Mr Vavi, what is good for the economy in small doses, should also be good for the economy when given in larger doses. This must be made crystal clear. Either you are being fed protectionist policy prescriptions by your advisors, or you don’t understand the basics of economics. You have not found the economists version of the philosophers stone. You have merely found the same stone that politicians so love the world over: their own printing press.

But as economists of the Mugabe school and the Weimar school will tell you, taking the currency lower through intervention not backed up by productivity gains will end in tears.

Yours Sincerely,

JGalt & Freeman

Human Action

When you throw the ‘inflation stone’ all you’re likely to end up getting hurled back in your direction are actual stones.

Rand Weakness Owed to Excessive Money Supply Growth, Not Strikes

The Rand is weakening dramatically at present. In the past two weeks the $/R exchange rate has climbed from 8.20 to 8.61 this morning. The media and talking heads are blaming this Rand weakness on ongoing strike activity.

This is typical of people who do not understand economics to clutch onto anything that is topical at the time to blame Rand moves on. Why is it that while Marikana was happening, the Rand was resilient and even while strikes continued thereafter, actually strengthened?

There are fundamental reasons for why the Rand is weak presently. On September 10 my colleague Russell Lamberti wrote to ETM Analytics clients regarding the Rand outlook (I am cutting a long story short):

On balance therefore we are cautious of long rand positions from a cyclical strategy perspective.  Longer term (2-5+ years) we see the continued destruction of major fiat currencies and prefer holding EM currencies and hard commodity currencies like gold.  However in the short to medium term South Africa’s currency management leaves much to be desired and places considerable pressure on the exchange rate on a structural basis.  A reversal of capital account inflows is likely to hit the currency very very hard indeed.

I have written on numerous occasions about the poor management of the Rand money supply by the Reserve Bank, see here, here, and here.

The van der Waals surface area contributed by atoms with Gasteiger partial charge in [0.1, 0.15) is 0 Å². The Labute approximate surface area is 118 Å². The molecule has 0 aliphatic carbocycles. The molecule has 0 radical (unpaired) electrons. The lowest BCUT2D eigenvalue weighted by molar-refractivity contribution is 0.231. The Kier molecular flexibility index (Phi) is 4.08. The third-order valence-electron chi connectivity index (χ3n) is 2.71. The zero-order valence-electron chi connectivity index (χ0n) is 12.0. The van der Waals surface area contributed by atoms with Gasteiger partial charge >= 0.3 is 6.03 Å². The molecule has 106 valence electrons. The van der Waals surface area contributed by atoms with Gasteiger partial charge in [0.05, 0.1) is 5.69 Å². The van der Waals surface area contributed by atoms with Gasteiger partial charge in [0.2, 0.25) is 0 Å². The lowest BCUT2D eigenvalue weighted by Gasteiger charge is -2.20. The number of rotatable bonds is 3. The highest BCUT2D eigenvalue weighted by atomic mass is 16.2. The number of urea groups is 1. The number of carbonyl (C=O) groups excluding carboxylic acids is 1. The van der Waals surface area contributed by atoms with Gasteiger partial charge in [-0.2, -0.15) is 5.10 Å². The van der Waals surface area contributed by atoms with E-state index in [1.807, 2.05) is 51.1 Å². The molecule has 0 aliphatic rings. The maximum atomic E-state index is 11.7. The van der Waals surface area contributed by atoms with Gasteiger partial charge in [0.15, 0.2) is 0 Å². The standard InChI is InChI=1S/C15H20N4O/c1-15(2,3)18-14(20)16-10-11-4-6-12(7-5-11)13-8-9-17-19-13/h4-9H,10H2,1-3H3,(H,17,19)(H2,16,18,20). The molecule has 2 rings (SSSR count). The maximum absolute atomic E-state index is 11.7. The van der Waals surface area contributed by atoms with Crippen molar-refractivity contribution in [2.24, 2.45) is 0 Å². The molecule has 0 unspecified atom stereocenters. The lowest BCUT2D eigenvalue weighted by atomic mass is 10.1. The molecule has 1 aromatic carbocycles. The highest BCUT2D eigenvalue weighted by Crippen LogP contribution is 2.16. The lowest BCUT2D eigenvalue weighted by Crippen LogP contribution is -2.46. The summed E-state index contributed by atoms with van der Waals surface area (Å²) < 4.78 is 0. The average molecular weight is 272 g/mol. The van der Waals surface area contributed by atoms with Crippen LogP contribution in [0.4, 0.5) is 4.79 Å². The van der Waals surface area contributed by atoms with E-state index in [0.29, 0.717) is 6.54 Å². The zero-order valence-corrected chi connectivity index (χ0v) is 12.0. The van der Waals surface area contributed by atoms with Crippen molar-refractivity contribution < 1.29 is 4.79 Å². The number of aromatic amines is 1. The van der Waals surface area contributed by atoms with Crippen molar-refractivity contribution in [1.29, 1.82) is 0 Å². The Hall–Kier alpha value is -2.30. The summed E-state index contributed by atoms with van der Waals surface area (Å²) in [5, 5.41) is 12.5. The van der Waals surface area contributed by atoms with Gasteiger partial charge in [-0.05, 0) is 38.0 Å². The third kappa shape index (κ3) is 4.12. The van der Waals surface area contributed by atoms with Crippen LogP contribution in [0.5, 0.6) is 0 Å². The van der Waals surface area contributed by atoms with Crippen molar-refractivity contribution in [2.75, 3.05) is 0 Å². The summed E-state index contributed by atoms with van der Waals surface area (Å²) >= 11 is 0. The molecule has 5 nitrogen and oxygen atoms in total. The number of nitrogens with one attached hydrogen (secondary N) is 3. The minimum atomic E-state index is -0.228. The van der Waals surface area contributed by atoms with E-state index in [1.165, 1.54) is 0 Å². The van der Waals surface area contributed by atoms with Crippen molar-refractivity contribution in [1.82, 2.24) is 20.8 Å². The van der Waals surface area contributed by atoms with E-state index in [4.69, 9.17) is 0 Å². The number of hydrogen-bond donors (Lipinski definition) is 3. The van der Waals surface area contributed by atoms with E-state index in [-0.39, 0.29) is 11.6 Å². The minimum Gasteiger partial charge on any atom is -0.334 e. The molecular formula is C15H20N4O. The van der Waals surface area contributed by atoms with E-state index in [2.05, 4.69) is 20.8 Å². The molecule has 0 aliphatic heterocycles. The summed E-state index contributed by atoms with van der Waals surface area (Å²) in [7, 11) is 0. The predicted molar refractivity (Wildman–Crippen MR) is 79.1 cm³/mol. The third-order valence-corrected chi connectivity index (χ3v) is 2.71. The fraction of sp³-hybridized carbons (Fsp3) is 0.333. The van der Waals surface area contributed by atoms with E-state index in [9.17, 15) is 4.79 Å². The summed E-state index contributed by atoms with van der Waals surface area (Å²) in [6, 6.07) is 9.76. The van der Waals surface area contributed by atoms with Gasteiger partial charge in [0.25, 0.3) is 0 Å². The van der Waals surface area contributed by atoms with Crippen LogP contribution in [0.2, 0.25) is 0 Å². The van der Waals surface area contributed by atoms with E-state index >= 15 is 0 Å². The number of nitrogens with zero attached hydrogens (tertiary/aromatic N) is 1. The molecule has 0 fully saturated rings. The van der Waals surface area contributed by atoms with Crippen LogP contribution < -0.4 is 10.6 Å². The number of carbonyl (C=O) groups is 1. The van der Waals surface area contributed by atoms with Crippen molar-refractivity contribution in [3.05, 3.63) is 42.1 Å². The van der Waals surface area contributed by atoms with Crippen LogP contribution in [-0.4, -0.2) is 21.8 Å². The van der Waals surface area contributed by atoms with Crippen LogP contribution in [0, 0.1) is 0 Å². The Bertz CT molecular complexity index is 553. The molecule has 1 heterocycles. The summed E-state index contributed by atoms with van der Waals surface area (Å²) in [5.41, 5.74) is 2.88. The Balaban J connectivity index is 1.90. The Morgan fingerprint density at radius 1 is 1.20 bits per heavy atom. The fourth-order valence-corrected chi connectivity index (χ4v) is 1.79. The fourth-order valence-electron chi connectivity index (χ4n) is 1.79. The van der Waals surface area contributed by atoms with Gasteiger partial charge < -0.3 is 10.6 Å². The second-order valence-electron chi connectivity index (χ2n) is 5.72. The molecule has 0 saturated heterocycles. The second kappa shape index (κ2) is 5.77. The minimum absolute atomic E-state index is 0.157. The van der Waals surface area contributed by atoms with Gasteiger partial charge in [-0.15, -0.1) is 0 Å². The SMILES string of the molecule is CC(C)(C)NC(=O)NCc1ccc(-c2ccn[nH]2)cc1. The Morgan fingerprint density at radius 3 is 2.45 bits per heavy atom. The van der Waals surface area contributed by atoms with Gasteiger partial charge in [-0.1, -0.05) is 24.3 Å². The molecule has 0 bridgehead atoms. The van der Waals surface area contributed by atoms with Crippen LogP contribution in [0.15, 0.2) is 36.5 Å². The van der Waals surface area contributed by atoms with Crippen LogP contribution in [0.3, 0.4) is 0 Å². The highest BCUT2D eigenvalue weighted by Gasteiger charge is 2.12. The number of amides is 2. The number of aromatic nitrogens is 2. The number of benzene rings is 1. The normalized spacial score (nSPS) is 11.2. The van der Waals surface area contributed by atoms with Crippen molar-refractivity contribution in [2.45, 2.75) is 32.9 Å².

Earlier this week, I sent the following chart to ETM Analytics clients. It depicts the interplay between the USD-ZAR and demand and supply of the ZAR.

Regarding it, I wrote

Noting the chart below (ZAR vs Money demand/supply), the evidence is clear: During periods when Rand money supply growth far outstrips net portfolio inflows, (i.e. Rand supply exceeds Rand demand) the Rand weakens, and vice versa. The period from late 2004 to early 2009 was a time when Rand money supply growth was outstripping portfolio inflows. In other words, demand for Rand did not match supply growth. As a result, the USD-ZAR trended higher from lows of 6.00 in late 2004 to a peak of just over 10.00 in early 2009.

This contrasts with the period from early 2009 to mid-2011, when demand for Rand was more robust than Rand supply growth. Stated differently, portfolio inflows exceeded Rand supply growth, and a consequence of this was a strengthening Rand. The USD-ZAR moderated from 10.00 to lows of 6.50 in mid-2011.

However, since then, the fundamental outlook for the Rand has changed once again. Rand money supply growth has accelerated sharply in recent months, while portfolio flows have not kept up. Rand supply is growing faster than Rand demand, and it is not surprising to see that the Rand has already begun to weaken. The USD-ZAR has climbed from 6.50 in mid-2011 to levels of 8.50 in May 2012.

In conclusion, I wrote that

The dynamics of relative Rand supply and demand will establish direction for the USD-ZAR going forward. Should we see a period where Rand money growth remains robust (which is not unlikely following the recent interest rate cut), while portfolio inflows slow at the margin (as we have seen in recent months of August and September), the USD-ZAR is expected to continue to increase and could potentially breach levels of 9.00 toward year end.

The bottom line is that the current sell-off of the Rand is a result of accelerating Rand money supply growth at a rate faster than USD, GBP, EUR supply, while demand for Rand has not kept up with the increase in supply. The fact that the USD has weakened against the EUR, while the ZAR has weakened against the USD, shows just how weak the ZAR really is. The SARB’s mismanagement of the Rand is going to cost us much higher prices of goods and services going forward.